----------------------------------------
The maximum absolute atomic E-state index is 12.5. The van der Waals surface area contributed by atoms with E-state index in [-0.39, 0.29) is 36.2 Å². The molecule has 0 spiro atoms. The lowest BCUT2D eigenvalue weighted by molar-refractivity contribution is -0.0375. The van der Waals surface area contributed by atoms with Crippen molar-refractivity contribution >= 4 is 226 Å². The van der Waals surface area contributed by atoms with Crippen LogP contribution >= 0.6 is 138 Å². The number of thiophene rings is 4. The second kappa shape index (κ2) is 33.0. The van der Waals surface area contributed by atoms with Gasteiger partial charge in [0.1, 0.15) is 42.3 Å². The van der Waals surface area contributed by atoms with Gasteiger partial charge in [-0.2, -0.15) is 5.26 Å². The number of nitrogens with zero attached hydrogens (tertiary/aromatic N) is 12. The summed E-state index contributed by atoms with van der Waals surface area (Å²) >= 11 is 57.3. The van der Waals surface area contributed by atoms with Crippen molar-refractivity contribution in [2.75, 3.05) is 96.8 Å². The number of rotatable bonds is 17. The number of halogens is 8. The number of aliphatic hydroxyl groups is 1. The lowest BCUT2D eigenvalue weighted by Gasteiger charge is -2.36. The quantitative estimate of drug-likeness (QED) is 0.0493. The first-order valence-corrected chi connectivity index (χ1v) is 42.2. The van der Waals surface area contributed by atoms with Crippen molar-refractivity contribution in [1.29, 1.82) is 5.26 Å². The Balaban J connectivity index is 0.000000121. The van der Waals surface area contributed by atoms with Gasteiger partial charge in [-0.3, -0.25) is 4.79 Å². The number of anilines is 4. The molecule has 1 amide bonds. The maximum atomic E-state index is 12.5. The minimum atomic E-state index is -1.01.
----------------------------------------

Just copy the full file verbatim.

The maximum absolute atomic E-state index is 12.5. The van der Waals surface area contributed by atoms with E-state index in [-0.39, 0.29) is 36.2 Å². The molecule has 0 spiro atoms. The lowest BCUT2D eigenvalue weighted by molar-refractivity contribution is -0.0375. The van der Waals surface area contributed by atoms with Crippen molar-refractivity contribution >= 4 is 226 Å². The van der Waals surface area contributed by atoms with Crippen LogP contribution >= 0.6 is 138 Å². The number of thiophene rings is 4. The second kappa shape index (κ2) is 33.0. The van der Waals surface area contributed by atoms with Gasteiger partial charge in [0.1, 0.15) is 42.3 Å². The van der Waals surface area contributed by atoms with Gasteiger partial charge in [-0.2, -0.15) is 5.26 Å². The number of nitrogens with zero attached hydrogens (tertiary/aromatic N) is 12. The summed E-state index contributed by atoms with van der Waals surface area (Å²) >= 11 is 57.3. The van der Waals surface area contributed by atoms with Crippen molar-refractivity contribution in [2.75, 3.05) is 96.8 Å². The number of rotatable bonds is 17. The number of halogens is 8. The number of aliphatic hydroxyl groups is 1. The lowest BCUT2D eigenvalue weighted by Gasteiger charge is -2.36. The quantitative estimate of drug-likeness (QED) is 0.0493. The first-order valence-corrected chi connectivity index (χ1v) is 42.2. The van der Waals surface area contributed by atoms with Crippen molar-refractivity contribution in [1.29, 1.82) is 5.26 Å². The Balaban J connectivity index is 0.000000121. The van der Waals surface area contributed by atoms with Gasteiger partial charge in [-0.3, -0.25) is 4.79 Å². The number of anilines is 4. The molecule has 1 amide bonds. The maximum atomic E-state index is 12.5. The minimum atomic E-state index is -1.01.